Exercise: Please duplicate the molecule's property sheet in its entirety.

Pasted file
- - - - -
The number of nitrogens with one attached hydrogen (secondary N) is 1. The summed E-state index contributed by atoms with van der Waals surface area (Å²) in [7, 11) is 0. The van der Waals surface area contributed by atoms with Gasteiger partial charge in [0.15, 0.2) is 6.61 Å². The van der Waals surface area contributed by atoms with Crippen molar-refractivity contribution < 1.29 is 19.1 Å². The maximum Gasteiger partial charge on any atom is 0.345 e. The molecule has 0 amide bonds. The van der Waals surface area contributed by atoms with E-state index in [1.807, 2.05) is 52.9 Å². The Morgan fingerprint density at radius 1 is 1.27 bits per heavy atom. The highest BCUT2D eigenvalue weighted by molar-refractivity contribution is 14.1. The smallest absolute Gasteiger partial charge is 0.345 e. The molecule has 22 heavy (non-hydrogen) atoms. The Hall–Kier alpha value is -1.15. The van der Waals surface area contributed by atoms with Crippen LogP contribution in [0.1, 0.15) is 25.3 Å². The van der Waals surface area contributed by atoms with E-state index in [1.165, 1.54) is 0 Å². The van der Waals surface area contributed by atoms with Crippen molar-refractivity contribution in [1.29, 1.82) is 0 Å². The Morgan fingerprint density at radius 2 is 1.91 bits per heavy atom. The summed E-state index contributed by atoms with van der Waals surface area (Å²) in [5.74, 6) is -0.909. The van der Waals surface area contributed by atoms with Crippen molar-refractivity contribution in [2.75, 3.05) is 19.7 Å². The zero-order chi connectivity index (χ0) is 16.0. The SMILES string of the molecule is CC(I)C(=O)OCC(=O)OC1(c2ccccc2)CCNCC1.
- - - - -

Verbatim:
The number of nitrogens with one attached hydrogen (secondary N) is 1. The summed E-state index contributed by atoms with van der Waals surface area (Å²) in [7, 11) is 0. The van der Waals surface area contributed by atoms with Gasteiger partial charge in [0.15, 0.2) is 6.61 Å². The van der Waals surface area contributed by atoms with Crippen molar-refractivity contribution < 1.29 is 19.1 Å². The maximum Gasteiger partial charge on any atom is 0.345 e. The molecule has 0 amide bonds. The van der Waals surface area contributed by atoms with E-state index in [1.807, 2.05) is 52.9 Å². The Morgan fingerprint density at radius 1 is 1.27 bits per heavy atom. The highest BCUT2D eigenvalue weighted by molar-refractivity contribution is 14.1. The smallest absolute Gasteiger partial charge is 0.345 e. The molecule has 22 heavy (non-hydrogen) atoms. The Hall–Kier alpha value is -1.15. The van der Waals surface area contributed by atoms with Crippen LogP contribution in [0.1, 0.15) is 25.3 Å². The van der Waals surface area contributed by atoms with E-state index in [1.165, 1.54) is 0 Å². The van der Waals surface area contributed by atoms with Crippen molar-refractivity contribution in [1.29, 1.82) is 0 Å². The Morgan fingerprint density at radius 2 is 1.91 bits per heavy atom. The summed E-state index contributed by atoms with van der Waals surface area (Å²) in [5.74, 6) is -0.909. The van der Waals surface area contributed by atoms with Crippen molar-refractivity contribution in [2.75, 3.05) is 19.7 Å². The zero-order chi connectivity index (χ0) is 16.0. The SMILES string of the molecule is CC(I)C(=O)OCC(=O)OC1(c2ccccc2)CCNCC1.